A new pipeline is typically created using the following process:

Diagram showing the new pipeline development process.
Figure 2. Pipeline development process
  1. A functional objective or business goal is defined for the pipeline, typically defining a basic data workflow.
  2. A set of algorithms for manipulating the data to achieve the objective is developed.
  3. Those algorithms must be implemented in either Java or Scala to be compatable with the pipeline templates.
  4. The implemented algorithms are then integrated into a pipeline application targeting a streaming or batch processing model. Maven archetypes are used to actually build the pipeline.
  5. Any runtime parameters required by the implemented algorithms are defined during the integration process.
  6. A fat JAR file is created and tested.
  7. The fat JAR file, with any associated libraries or other assets, is the pipeline deliverable that is deployed onto the pipeline.

An operational requirement will describe the individual pipelines and catalogs to be used and the sequencing of their execution. This is the unique topology that must be deployed and can include as few as 1 and as many individual pipeline stages as the computing environment can support. Because of this flexibility, pipelines can be designed for reuse, or not, as needed.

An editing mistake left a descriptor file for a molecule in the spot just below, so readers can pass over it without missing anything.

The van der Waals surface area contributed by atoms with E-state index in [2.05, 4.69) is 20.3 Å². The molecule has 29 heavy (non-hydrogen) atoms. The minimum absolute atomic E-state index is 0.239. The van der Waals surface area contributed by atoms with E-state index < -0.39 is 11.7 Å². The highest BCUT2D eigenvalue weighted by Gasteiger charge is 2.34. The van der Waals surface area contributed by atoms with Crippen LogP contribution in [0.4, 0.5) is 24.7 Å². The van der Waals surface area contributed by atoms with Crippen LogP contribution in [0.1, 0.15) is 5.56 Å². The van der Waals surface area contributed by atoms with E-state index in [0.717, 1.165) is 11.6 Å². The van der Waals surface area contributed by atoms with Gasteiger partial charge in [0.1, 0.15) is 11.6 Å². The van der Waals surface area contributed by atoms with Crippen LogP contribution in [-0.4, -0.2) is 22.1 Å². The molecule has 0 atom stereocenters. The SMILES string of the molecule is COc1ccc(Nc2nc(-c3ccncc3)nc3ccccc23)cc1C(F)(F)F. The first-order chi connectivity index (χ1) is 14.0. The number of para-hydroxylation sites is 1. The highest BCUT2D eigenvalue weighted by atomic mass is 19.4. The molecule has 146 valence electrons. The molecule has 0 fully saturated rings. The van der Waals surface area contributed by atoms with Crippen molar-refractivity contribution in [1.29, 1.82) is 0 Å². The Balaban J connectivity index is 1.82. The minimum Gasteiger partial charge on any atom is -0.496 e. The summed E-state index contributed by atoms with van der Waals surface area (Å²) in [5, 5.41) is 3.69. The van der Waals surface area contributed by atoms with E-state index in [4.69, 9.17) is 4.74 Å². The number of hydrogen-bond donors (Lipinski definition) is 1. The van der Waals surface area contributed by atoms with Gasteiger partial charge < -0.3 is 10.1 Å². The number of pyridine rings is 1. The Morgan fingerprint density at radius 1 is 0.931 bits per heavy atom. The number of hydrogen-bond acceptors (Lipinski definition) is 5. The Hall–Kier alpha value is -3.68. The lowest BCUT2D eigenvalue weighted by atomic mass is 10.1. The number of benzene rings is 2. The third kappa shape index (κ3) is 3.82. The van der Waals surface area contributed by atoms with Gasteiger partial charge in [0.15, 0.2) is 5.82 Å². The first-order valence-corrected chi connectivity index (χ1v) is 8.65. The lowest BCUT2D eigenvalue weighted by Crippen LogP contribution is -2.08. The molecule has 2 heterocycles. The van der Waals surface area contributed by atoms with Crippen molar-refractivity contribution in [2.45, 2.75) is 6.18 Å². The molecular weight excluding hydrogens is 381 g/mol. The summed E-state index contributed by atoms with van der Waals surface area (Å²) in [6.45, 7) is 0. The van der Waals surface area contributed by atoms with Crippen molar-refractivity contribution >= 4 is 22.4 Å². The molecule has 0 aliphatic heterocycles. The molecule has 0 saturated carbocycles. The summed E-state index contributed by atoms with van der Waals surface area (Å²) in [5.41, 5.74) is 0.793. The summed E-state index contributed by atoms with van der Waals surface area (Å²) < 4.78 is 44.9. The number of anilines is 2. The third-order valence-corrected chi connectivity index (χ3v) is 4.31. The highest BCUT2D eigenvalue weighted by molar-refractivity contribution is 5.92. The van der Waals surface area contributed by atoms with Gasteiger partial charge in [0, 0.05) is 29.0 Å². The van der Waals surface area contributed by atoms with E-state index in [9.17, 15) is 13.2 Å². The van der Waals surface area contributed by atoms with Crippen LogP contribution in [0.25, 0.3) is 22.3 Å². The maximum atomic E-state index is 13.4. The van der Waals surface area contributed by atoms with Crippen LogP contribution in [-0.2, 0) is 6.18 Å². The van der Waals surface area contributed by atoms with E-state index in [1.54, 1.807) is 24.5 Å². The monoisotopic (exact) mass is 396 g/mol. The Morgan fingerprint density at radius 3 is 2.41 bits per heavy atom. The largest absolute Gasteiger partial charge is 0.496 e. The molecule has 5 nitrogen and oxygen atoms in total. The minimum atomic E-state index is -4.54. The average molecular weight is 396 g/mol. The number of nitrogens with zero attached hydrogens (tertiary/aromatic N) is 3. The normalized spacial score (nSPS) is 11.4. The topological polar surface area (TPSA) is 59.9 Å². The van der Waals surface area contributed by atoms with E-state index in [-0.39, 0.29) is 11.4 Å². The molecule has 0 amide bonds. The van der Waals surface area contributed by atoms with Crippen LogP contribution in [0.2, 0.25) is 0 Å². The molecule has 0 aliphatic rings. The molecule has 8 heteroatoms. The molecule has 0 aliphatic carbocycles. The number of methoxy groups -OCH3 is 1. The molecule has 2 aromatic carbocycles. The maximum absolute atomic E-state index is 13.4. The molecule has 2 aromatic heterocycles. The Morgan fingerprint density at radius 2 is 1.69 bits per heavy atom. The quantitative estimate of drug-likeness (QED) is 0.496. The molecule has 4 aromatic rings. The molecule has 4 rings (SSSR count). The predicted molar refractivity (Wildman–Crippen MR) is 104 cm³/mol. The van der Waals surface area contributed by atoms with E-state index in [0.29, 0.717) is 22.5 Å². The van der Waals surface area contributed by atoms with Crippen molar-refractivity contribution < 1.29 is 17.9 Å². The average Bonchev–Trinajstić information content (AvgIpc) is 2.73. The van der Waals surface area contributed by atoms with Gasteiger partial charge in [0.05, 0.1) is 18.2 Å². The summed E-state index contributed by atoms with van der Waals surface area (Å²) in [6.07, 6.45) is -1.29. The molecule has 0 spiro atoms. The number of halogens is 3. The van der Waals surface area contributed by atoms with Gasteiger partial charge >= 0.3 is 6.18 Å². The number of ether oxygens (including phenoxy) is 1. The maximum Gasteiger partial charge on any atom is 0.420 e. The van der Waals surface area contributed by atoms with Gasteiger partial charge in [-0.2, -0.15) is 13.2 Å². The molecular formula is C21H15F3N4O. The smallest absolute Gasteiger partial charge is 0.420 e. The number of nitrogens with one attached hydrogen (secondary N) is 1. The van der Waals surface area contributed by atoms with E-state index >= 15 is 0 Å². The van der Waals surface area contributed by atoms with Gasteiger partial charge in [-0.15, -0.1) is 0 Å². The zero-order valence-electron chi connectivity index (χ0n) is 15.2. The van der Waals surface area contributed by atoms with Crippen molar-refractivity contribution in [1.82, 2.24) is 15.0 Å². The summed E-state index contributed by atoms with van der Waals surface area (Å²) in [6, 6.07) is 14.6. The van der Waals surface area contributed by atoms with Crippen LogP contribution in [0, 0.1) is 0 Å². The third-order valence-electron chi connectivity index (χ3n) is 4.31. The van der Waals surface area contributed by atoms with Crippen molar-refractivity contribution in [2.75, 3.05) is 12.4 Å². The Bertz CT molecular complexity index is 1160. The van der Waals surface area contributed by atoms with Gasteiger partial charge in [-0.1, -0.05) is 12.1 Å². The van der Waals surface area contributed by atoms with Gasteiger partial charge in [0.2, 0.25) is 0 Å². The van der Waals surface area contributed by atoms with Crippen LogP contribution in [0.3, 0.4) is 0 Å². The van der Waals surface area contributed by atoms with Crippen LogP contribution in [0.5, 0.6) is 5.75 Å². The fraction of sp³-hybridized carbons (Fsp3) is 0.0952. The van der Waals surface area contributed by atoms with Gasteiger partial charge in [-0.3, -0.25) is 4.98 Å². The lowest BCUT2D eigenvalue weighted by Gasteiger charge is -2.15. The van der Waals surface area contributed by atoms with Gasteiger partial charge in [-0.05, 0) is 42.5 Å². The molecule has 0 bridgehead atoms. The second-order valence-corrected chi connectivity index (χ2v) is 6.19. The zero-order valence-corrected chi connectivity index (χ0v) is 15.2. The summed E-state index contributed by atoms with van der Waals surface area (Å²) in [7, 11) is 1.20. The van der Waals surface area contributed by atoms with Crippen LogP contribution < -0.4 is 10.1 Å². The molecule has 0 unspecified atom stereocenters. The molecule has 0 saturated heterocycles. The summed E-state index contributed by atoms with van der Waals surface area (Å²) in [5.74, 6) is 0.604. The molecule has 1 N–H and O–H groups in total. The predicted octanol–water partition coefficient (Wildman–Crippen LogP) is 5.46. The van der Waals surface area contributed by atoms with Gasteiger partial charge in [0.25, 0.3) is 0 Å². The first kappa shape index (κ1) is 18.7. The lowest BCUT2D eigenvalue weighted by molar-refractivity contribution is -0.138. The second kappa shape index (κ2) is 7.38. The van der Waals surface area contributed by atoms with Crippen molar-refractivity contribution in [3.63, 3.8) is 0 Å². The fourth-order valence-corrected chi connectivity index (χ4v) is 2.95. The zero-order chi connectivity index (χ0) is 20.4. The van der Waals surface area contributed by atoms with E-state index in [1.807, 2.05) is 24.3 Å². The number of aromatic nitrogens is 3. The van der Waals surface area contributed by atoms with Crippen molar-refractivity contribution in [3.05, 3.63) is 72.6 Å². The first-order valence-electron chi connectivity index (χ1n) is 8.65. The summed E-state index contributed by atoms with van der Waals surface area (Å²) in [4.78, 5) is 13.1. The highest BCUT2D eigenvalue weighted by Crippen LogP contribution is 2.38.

Keep in mind that pipelines do not live in a vacuum. For every pipeline there is a data source and an output catalog to contain the data processed by the pipeline. That output catalog must be compatible with the data transformations done in the pipeline. The range of possible variations in input and output catalogs can be seen in:

Pipeline Patterns

Operationally, pipelines are deployed and monitored as they run. The deployment process includes definitions of data sources and data destinations, thus implementing the more complex topologies described in a specific operational requirement. As the pipelines execute, their activity is monitored and logged for later analysis, if required. Additional tools can be used to generate alerts based on events during data processing.